DMEA is the same as dimethyl ethylamine and is added as an adjuvant;

Tegostab B 1400 is a cell stabiliser and

DABCO TD 100 is the same as triethylene diamine and acts as a catalyst for cross-linking and foaming.

Component B

consists of diphenylmethane-4,4-diisocyanate with an NCO content of 28%, for example prepolymer Suprasec VM 27, but other isocyanates such as for example raw MDI are also possible.

The stoichiometric ratio of A:B is 100 parts by weight A: 46 parts by weight B.

The ratio of polyether polyol based on propylene oxide relative to the polyether polyol based on ethylene oxide is in the example 2:1 or 1:2. The formulae listed are. basic formulae, which can be altered in accordance with the object to be achieved by the invention. The desired adhesiveness of the foamed materials thus produced can be regulated by means of the proportion of Arcol 2580. The higher the proportion of polyether polyol on ethylene oxide basis, the greater the adhesiveness of the foamed material. As further tests have shown, the ratio of the polyether polyol on propylene oxide basis relative to the polyether polyol on-ethylene oxide basis can be brought approximately to a weight ratio of 5:1 to 1:5, as a result of which the adhesiveness can be finely graded.

The desired adhesiveness of the foamed materials thus produced can be regulated by means of the proportion of the Arcol 2580, the higher the proportion of the polyether polyol on ethylene oxide basis, the greater the adhesiveness of the foamed material.

Sample bodies were taken from the foamed parts thus produced and tested with regard to the physical-acoustic parameters. Values were found for the loss factor d2≧0.4 and for the modulus of elasticity E2≦150,000 N/m2. The material density (specific gravity) is a secondary consideration, because it is substantially determined by the production process and by the geometry of the mould. As a rough indicator value, it may be that values between 60 and 150 kg/m3 appear for parts like those usually used for sound-proofing in the end wall-floor region of a vehicle.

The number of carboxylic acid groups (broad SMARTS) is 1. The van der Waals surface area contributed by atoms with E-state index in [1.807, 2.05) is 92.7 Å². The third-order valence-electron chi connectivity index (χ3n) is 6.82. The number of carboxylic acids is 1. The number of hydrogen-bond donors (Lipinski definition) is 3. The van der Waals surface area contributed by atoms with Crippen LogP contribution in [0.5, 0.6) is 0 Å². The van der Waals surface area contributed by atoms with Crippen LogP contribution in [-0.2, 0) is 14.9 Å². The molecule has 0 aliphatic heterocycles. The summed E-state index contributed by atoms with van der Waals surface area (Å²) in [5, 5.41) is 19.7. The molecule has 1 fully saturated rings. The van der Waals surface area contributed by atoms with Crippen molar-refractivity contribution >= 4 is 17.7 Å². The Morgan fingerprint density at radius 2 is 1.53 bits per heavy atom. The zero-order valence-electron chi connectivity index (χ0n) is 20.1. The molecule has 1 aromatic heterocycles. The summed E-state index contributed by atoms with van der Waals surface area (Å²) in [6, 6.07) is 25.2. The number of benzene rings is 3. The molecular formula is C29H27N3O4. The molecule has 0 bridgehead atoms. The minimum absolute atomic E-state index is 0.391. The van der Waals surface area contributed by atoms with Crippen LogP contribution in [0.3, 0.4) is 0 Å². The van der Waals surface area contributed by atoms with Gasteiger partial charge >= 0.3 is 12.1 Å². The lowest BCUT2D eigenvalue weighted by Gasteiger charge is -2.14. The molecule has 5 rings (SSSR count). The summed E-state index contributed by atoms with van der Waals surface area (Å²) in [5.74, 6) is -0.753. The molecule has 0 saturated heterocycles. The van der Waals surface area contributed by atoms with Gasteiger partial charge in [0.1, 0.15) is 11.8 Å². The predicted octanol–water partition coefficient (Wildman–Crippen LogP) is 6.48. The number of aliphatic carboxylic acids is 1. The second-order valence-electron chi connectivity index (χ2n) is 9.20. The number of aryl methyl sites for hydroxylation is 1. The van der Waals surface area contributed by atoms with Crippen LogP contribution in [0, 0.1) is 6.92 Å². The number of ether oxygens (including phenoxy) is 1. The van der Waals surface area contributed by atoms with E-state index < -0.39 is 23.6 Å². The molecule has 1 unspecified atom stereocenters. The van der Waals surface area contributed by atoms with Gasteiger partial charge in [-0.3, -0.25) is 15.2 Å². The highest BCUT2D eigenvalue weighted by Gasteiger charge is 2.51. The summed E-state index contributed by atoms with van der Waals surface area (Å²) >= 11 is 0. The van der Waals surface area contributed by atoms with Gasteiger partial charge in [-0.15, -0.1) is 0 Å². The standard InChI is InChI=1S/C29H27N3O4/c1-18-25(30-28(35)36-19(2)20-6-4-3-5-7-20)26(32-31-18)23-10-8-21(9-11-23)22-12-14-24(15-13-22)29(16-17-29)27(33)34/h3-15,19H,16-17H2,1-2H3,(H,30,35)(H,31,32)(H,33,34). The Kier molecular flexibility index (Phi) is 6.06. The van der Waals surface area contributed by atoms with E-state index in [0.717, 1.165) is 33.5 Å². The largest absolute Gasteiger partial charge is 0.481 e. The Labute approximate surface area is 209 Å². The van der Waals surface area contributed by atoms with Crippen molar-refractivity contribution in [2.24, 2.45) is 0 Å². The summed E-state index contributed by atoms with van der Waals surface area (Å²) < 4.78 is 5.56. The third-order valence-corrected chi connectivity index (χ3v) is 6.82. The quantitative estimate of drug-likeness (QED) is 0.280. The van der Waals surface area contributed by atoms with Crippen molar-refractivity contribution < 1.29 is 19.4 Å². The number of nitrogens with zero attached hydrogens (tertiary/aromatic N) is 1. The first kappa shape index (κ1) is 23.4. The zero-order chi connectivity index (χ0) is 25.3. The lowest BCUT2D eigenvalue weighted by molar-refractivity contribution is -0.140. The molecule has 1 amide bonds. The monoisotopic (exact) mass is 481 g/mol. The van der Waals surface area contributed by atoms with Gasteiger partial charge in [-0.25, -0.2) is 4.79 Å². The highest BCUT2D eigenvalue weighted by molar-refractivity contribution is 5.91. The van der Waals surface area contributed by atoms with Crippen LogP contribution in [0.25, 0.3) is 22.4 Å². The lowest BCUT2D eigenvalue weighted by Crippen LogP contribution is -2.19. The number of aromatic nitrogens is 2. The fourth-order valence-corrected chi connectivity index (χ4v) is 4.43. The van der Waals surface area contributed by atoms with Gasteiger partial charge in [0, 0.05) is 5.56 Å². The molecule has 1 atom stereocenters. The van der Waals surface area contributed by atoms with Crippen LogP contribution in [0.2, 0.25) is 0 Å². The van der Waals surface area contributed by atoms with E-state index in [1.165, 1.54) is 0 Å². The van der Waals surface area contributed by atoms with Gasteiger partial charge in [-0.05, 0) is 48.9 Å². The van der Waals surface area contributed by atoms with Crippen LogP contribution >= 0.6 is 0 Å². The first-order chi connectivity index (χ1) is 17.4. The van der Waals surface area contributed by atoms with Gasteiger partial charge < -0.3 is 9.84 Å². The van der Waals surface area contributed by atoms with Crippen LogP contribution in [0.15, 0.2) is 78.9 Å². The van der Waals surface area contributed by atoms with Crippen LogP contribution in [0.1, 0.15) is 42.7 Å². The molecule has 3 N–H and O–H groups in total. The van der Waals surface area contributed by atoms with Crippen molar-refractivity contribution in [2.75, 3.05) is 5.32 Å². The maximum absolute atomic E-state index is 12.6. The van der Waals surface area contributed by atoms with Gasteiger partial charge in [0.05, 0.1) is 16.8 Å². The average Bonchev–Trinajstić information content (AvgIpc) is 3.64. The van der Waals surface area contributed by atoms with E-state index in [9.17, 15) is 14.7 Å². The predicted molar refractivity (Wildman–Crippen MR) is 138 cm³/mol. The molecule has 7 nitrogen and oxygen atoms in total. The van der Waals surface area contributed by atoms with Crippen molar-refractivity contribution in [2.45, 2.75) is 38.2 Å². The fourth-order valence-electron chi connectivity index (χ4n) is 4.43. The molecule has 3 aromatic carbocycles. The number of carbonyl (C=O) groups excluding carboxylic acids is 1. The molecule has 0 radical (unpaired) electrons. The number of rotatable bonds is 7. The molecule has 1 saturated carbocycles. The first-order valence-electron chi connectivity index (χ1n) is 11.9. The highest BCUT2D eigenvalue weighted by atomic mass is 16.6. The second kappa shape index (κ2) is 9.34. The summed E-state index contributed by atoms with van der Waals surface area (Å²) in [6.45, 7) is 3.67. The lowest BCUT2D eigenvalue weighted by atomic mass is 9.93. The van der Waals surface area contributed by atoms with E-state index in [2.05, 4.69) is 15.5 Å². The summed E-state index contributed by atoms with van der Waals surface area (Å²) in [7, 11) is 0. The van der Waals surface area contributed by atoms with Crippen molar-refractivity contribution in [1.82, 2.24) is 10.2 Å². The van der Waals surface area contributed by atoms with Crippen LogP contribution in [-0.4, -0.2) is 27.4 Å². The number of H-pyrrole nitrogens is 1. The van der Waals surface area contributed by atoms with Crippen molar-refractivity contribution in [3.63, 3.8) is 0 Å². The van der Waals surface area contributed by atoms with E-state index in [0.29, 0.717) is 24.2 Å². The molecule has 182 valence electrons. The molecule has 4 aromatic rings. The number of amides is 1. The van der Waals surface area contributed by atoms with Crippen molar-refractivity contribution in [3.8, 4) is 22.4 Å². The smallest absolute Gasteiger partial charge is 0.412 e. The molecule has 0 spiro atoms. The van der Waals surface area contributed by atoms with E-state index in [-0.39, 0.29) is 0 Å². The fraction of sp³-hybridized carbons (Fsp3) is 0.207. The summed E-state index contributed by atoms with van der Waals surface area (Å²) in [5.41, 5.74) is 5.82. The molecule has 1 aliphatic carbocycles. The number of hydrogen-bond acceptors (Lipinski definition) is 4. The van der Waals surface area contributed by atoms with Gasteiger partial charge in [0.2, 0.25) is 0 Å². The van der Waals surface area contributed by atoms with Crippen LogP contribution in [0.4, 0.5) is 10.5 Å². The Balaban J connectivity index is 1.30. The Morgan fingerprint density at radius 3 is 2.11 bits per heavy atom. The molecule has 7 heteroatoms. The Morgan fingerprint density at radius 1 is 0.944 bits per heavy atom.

The application of the visco-elastic damping foams with adhesive surfaces is not restricted to solid-borne sound damping of vibrating surfaces, but extends to utilization as an acoustic spring element in so-called mass-spring systems on any vibrating and sound-emitting surfaces. With greater layer thicknesses and particularly when used as a spring in the mass-spring system the airborne sound damping of the surfaces for sound-proofing is increased.

Patent Citations
Cited PatentFiling datePublication dateApplicantTitle
US3874964 *Apr 23, 1973Apr 1, 1975Grace W R & CoLaminated fabric and method
US4259452May 15, 1979Mar 31, 1981Bridgestone Tire Company LimitedMethod of producing flexible reticulated polyether polyurethane foams
US4276385 *Apr 18, 1980Jun 30, 1981Bp Chemicals LimitedProcess for preparing cold-cured molded polyurethane flexible from a high molecular weight siloxane and a solvent
US4302552 *Jul 1, 1980Nov 24, 1981Nisshin Spinning Co., Ltd.Microcellular polyurethane vibration isolator
US4303755Nov 16, 1979Dec 1, 1981Bridgestone Tire Co., Ltd.Safety fuel tank containing reticulated polyurethane foam mixture of poly(oxypropylene-(oxyethylene)polyetherpolyols
US4304872 *Apr 24, 1980Dec 8, 1981Bp Chemicals LimitedFlexible polyurethane foams having substantial number of cells with internal residual cell surface of 60 to 90 percent
US4367259 *Jul 27, 1981Jan 4, 1983W. R. Grace & Co.Sound deadening material
US4374172Aug 29, 1980Feb 15, 1983Teroson GmbhSound insulating material
US4374935 *Jan 4, 1982Feb 22, 1983Basf AktiengesellschaftProcess for the preparation of flexible polyurethane foams employing polyester-polyether polyol mixtures
US4689357 *Jun 6, 1985Aug 25, 1987Nisshin Spinning Co., Ltd.Vibration isolator
US4698408Jul 21, 1986Oct 6, 1987Ashland Oil, Inc.Sag resistant two-component urethane adhesives with improved thermal stability
US4722946 *Jul 3, 1986Feb 2, 1988Polymer Dynamics (Delaware), Ltd.Energy-attenuating polyurethanes
US4782099Aug 21, 1987Nov 1, 1988Bayer AktiengesellschaftProcess for the production of elastic, open-celled flexible polyurethane foams having increased compression hardness
US4839397Mar 29, 1988Jun 13, 1989Dr. Alois Stankiewicz GmbhPolyurethane soft foam with sound insulating and vibration damping properties